Birds & bunnies & butterflies, oh my!

I tried taking the route, which has been my regular route recently, in reverse order this morning, so counter-clockwise on a map. Thus, I hit the spot where we saw the robin late yesterday morning bright and early today, and our reward is a brand-new bird, for a change. This time, it’s a Eurasian jay (Garrulus glandarius).

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Here’s an even blurrier picture that shows a bit more of its face. Although it’s an “Old World jay,” and so not in the same genus as the blue jays in Estabrook Park, they are both in the Corvidae family, along with crows, magpies, and jackdaws.

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You may have noticed that the pictures above are blurrier than usual, and it turns out, unbeknownst to me at the time, that some blockhead had previously turned off the stabilization capability built into my lens. It’s not the longest lens by any means, but it’s long enough that taking a hand-held shot at maximum zoom produces less-than-optimal results, as you can clearly see above. And before we get into the whole blame game, let’s just say that the culprit has learned his lesson, and it shouldn’t happen again.

Anyway, while taking blurry pictures of the jay, I happened upon this little cutie on the path ahead.

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Luckily, I turned the image stabilization feature back on before I came across this stunning red admiral butterfly soaking up the morning sun.

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Closer to the ground, I came across the first frog completely out of water that I’ve seen so far, which finally gives me a decent shot at identification, and all indicators point to (Pelophylax kl. esculentus), the so-called “edible frog”, prized in parts of Northern Europe for its delectable legs.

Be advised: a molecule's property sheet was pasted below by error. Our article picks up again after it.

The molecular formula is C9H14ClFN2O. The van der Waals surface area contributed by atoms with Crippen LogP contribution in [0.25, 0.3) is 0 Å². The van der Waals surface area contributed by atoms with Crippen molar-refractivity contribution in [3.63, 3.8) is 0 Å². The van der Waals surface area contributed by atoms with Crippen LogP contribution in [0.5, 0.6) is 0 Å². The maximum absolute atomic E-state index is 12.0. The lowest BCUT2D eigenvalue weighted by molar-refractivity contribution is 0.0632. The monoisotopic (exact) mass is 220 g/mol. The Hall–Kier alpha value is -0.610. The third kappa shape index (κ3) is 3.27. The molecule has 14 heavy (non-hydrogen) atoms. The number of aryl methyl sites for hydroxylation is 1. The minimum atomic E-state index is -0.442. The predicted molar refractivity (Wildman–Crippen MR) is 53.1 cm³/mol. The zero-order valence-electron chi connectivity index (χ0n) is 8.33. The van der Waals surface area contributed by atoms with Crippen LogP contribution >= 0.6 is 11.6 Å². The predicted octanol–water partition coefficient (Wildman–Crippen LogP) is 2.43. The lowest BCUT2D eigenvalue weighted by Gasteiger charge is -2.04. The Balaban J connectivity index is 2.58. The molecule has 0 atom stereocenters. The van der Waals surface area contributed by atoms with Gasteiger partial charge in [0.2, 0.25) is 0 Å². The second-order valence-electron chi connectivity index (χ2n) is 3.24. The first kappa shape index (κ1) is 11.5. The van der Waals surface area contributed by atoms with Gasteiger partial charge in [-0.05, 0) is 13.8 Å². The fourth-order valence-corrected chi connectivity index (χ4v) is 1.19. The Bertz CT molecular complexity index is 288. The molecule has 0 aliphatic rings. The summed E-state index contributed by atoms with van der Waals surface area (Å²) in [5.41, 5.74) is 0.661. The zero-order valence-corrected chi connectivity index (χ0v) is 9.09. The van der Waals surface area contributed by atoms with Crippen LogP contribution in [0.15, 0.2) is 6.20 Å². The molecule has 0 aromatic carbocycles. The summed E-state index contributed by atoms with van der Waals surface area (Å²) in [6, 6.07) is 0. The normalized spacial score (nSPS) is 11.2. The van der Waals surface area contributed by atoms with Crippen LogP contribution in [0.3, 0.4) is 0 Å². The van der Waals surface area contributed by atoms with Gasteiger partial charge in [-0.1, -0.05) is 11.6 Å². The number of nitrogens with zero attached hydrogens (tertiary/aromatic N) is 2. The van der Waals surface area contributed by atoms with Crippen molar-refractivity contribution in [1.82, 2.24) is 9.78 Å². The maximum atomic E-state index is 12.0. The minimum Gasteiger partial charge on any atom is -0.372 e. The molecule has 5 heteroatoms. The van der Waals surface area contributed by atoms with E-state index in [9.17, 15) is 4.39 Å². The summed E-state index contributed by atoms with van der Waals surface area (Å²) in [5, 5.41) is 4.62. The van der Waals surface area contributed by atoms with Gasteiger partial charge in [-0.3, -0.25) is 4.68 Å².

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Another fascinating feature of this frog is that it is “the fertile hybrid of the pool frog (Pelophylax lessonae) and the marsh frog (Pelophylax ridibundus),” and thus “it reproduces by hybridogenesis (hemiclonally),” where “half of the genome is transmitted to the next generation clonally, unrecombined (intact); the other half sexually, recombined.” Will wonders never cease? Maybe that’s why their legs taste so good.

After the close-up with the frog, I took a glance out on the water behind me and saw what I thought were three mallards steaming along. For reasons I can’t explained, I took a closer look with my binoculars anyway, and I was stunned to see that only one of them was a mallard. The other two were sporting giant bills like this, which makes them northern shovelers, instead! I haven’t seen the likes of them since last September in Estabrook. I didn’t even know we had them here, but sure enough, they’re here, too.

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I saw another ruddy darter this morning, and I think this picture came out even better than yesterday’s.

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Finally, here’s a great tit showing off some serious acrobatic skilz.

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Published by Andrew Dressel

Theoretical and Applied Bicycle Mechanic, and now, apparently, Amateur Naturalist. In any case, my day job is teaching mechanics at UWM.

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